Girl Stalk: PJ Harvey, feminist fashion icon

 This post is my response to Feminist Fashion Bloggers.

I love PJ Harvey. For the sake of brevity, let’s just call her a pop star – just not one you’ll see shilling mobile phone and grinding against big TVs in music videos (ahem, Britney Spears). PJ – or Polly Jean to friends – is also a shapeshifting creature. She’s an artist, and creates her identity through her clothing and how she presents herself.
Consider the photo above, taken around 1998 when she was promoting Is This Desire? I first heard PJ on Top of the Pops, performing the album’s lead single, A Perfect Day Elise (low quality video here). Against the pop stars of the day – the Spice Girls, Billie, Steps and so on – she looked startling. Shocking, even. Curly hair, minimal make up and singing live.

PJ has created different versions of herself over the years, complimenting the differing musical styles of her albums. She’s been unshaven and unashamed circa Rid Of Me (1993), and straight-backed in Broderie Anglaise for the creepy chamber-pop of White Chalk (2007). She’s also done glossy and ‘feminine’, but she’s done it her own way. Take a look at the video for This Is Love (2001), below. She might be wearing a Christina Aguilera approved amount of make-up, rhinestone stilettoes and a revealing jumpsuit, but she’s parodying macho guitar heroes. Not so dissimilar to what Lady Gaga’s getting up to in the video for Born This Way.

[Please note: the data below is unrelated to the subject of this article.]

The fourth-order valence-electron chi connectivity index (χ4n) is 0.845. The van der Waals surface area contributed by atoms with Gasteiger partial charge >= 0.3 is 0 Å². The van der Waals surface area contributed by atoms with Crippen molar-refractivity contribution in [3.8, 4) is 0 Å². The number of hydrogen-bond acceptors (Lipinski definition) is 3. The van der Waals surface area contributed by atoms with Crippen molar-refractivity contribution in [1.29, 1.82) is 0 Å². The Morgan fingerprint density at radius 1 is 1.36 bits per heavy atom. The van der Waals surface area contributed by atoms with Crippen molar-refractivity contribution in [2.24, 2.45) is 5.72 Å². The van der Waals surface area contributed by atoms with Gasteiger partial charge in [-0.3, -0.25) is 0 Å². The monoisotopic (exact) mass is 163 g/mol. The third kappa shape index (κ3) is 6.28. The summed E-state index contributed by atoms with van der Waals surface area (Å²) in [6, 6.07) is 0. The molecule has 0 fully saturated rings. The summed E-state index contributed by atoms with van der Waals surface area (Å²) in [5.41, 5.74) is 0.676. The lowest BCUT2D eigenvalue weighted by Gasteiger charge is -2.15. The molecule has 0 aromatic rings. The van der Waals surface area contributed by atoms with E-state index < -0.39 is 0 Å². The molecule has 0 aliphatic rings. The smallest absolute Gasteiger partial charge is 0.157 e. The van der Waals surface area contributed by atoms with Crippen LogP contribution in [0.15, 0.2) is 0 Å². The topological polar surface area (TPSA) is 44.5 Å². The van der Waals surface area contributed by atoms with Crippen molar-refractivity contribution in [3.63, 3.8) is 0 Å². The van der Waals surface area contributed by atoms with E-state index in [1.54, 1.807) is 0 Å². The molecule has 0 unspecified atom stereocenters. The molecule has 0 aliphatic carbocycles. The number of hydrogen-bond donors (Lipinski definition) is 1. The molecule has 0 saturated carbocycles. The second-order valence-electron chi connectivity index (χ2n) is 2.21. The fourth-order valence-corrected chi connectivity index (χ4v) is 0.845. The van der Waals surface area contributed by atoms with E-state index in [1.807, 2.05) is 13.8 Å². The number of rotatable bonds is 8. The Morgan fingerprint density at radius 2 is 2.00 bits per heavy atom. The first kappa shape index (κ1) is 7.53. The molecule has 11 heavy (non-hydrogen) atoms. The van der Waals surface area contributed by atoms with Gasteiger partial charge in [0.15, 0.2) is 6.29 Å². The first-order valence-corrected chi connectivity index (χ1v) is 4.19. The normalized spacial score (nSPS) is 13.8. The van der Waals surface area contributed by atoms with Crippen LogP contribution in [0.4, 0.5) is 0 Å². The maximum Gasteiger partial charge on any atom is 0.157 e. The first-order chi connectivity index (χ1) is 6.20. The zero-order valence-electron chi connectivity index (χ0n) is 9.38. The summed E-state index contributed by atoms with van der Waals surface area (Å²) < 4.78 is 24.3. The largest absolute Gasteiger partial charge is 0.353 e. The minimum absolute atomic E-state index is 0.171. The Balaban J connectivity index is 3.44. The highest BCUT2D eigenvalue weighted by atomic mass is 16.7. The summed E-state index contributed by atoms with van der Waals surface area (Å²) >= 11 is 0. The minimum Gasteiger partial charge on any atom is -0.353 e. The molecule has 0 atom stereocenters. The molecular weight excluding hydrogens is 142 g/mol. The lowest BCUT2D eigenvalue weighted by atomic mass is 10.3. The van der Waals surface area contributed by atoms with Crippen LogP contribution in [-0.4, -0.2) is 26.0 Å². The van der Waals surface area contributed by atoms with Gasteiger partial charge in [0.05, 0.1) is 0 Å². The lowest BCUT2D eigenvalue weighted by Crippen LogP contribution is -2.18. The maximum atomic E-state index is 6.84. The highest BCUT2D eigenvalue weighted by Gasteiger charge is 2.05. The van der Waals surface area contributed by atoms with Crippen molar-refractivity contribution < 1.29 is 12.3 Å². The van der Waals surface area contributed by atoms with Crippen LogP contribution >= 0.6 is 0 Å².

Does she label herself a feminist? I don’t think so. Does it matter? To me, no. She’s amazingly talented. Plus she always looks great.